Skip to content


Age verification

By clicking "Enter" you are verifying that you are of the legal drinking age in your location.

Canadian whisky: debunking the myths

Canadian whisky: debunking the myths

Canadian whisky, rich and diverse in style, is sadly subject to many widely held misconceptions which might deter some enthusiasts from enjoying what Canada has to offer.

The use of rye in the production of Canadian whisky often confuses many newcomers. Although Canadian whisky is often referred to as “rye whisky”, the term is slightly misleading. The whiskies are actually made from a variety of grains, most profusely corn. While rye does not provide the “base” for the spirit, generally speaking, it does indeed play a key role. Even a little rye will greatly influence the flavour of the whisky; so much so, that it is perhaps the influence of rye which marks Canadian whisky apart from Scotch whisky and bourbon.

In the second episode of our Still Life podcast, Canadian whisky expert Davin de Kergommeaux draws attention to another very important misconception. Canadian whiskies, Davin reminds us, differ from other styles in that Canadian producers do not use neutral grain spirits. By contrast, American producers can use up to 80% neutral grain spirits in their blends. 

Even a quick glance at the regulations of Canada's Food and Drugs Act will leave the whisky enthusiast in no doubt as to the huge differences between Canadian whisky and, say, Scotch whisky. For example, the regulations state that Canadian whisky must "be aged in small wood vessels": unlike the regulations for Scotch whisky, the Canadian rules do not stipulate that oak must be used to build the casks. In order words, Canadian whisky is not as closely related to Scotch whisky (or any other style) as one might think.

The regulations debunk other myths about the nature of Canadian whisky, too. In order to be called “Canadian whisky”, the spirit must "be mashed, distilled and aged in Canada". It cannot be aged for “less than three years” and for no more than 18 years. It cannot contain “less than 40 per cent alcohol by volume". It "may contain caramel and flavouring". A few of these factors clearly reflect the regulations in place in Scotland. But within these parameters, whiskies can vary considerably; and not least because “flavouring” can be also added, which is not allowed in Scotch. The Canadian regulations, therefore, lead to whiskies which are very different to those produced in Scotland.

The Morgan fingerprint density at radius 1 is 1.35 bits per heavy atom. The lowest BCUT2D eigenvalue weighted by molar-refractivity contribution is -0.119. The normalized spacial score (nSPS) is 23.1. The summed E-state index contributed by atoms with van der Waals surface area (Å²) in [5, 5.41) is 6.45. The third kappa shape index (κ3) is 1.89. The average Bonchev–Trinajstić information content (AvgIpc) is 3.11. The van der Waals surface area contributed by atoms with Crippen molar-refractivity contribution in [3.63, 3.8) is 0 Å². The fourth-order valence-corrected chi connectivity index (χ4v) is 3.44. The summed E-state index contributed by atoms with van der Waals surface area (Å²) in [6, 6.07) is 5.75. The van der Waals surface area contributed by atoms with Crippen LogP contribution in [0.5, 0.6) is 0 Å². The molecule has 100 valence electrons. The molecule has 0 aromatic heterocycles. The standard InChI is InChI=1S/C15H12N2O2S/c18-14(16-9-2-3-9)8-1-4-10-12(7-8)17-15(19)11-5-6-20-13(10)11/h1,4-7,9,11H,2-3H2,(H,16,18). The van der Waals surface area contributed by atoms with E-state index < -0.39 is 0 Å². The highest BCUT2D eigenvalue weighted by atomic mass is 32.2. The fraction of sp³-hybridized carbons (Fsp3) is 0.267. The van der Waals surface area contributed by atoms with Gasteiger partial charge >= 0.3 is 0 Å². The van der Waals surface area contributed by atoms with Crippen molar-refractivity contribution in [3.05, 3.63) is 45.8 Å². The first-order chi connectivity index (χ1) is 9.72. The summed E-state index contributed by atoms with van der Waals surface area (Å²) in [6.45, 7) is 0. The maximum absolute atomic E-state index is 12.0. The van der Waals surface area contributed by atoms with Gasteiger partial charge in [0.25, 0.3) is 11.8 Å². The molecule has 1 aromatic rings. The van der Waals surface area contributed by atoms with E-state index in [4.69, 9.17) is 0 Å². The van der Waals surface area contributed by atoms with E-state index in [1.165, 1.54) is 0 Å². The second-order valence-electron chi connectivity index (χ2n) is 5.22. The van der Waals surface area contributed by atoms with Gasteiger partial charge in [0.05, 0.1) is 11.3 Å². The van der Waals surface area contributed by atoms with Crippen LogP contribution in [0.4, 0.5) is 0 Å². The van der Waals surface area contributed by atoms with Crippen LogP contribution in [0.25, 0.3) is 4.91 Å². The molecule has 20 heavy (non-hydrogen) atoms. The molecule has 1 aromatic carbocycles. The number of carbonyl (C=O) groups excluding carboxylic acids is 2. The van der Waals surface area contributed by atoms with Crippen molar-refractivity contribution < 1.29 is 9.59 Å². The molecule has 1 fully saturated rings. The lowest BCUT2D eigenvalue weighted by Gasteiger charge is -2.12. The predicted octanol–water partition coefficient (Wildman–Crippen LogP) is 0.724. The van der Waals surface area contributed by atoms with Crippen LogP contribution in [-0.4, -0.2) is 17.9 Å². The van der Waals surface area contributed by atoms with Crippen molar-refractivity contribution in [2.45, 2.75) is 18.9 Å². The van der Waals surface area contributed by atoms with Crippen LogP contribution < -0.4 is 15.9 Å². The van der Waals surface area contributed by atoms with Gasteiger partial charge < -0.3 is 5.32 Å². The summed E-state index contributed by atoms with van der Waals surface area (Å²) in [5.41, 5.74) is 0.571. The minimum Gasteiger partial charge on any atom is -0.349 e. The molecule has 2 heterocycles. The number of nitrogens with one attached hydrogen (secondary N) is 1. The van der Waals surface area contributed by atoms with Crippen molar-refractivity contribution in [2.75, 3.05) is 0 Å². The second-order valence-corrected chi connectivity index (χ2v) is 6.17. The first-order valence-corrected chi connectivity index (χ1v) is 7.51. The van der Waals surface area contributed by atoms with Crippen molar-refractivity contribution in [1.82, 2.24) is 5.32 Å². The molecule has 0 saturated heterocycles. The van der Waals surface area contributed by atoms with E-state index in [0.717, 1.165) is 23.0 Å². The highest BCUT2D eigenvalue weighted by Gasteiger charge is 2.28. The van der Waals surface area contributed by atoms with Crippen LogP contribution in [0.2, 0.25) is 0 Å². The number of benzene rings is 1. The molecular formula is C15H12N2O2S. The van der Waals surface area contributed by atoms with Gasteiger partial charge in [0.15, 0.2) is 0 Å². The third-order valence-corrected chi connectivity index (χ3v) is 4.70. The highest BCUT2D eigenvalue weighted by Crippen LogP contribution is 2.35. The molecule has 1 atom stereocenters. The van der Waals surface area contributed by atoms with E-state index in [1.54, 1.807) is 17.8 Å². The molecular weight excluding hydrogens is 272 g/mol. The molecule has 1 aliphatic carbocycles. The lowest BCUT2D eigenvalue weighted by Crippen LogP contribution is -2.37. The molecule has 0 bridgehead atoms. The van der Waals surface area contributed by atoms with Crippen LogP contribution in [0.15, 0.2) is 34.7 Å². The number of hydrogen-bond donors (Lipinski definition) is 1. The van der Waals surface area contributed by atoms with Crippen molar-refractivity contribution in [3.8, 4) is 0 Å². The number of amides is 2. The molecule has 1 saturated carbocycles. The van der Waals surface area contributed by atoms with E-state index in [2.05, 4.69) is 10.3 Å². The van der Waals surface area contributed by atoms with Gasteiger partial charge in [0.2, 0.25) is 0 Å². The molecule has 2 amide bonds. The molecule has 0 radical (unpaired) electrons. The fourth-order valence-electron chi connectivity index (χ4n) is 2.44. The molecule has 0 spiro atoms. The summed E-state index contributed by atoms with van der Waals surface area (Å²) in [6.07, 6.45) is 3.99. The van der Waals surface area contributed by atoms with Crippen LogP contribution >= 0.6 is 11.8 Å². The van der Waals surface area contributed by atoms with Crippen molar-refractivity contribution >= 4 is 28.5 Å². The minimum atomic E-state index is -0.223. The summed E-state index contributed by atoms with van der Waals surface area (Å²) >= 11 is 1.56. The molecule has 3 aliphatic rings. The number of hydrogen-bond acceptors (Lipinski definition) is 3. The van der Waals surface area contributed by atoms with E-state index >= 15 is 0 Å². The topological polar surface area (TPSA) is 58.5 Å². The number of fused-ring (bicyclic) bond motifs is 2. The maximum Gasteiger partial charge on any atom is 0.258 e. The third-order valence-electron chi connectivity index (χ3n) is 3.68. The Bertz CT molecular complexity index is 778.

Ultimately, the fact that the regulations state that Canadian whiskies must "possess the aroma, taste and character generally attributed to Canadian whisky" implies very clearly that this category has its own distinctive character. This is the result of many factors: the great variety of casks and basic ingredients which can be freely used, the aging period and the timing of blending are all worth noting. 

In short, Canadian whiskies are indeed distinctive and stand apart from Scotch. As Davin de Kergommeaux points out, the notion that the whiskies of the two countries are very closely related is a misconception – as is the notion that Scots introduced whisky to Canada in the first place!

Older Post
Newer Post

Leave a comment

Please note, comments must be approved before they are published

Related posts

Meet the Educator: Daniel Whittington

Daniel Whittington is our Approved Course Provider in Austin, Texas. He teaches EWA courses on the campus of Wizard Academy and Whisky Marketing School.

Meet the Educator: Samantha De Noia

Samantha De Noia, founder of creative whisky agency 9 Smoking Barrels, is our Approved Course Provider in Madrid. Tel...

Meet the Educator: Joe Cabassa

Based in San Juan, Puerto Rico, Joe Cabassa is our Approved Course Provider for Latin America. He is the founder of whisky and spirits education company, Academia De Whisky.

EWA Alumni: Can Ekinci

Tell us a bit about yourself. I am a bartender who loves my job very much. I enjoy doing research for my profession a...

Meet the Educator: Lia Niskanen

Lia Niskanen is the founder of Barrel Strength Talent, a bespoke whisky events and education business. Her focus is o...

EWA Alumni: Martijn van Opstal

Tell us a bit about yourself. I'm a 34-year-old whisky enthusiast who decided to turn his passion into his career. ...

Shopping Cart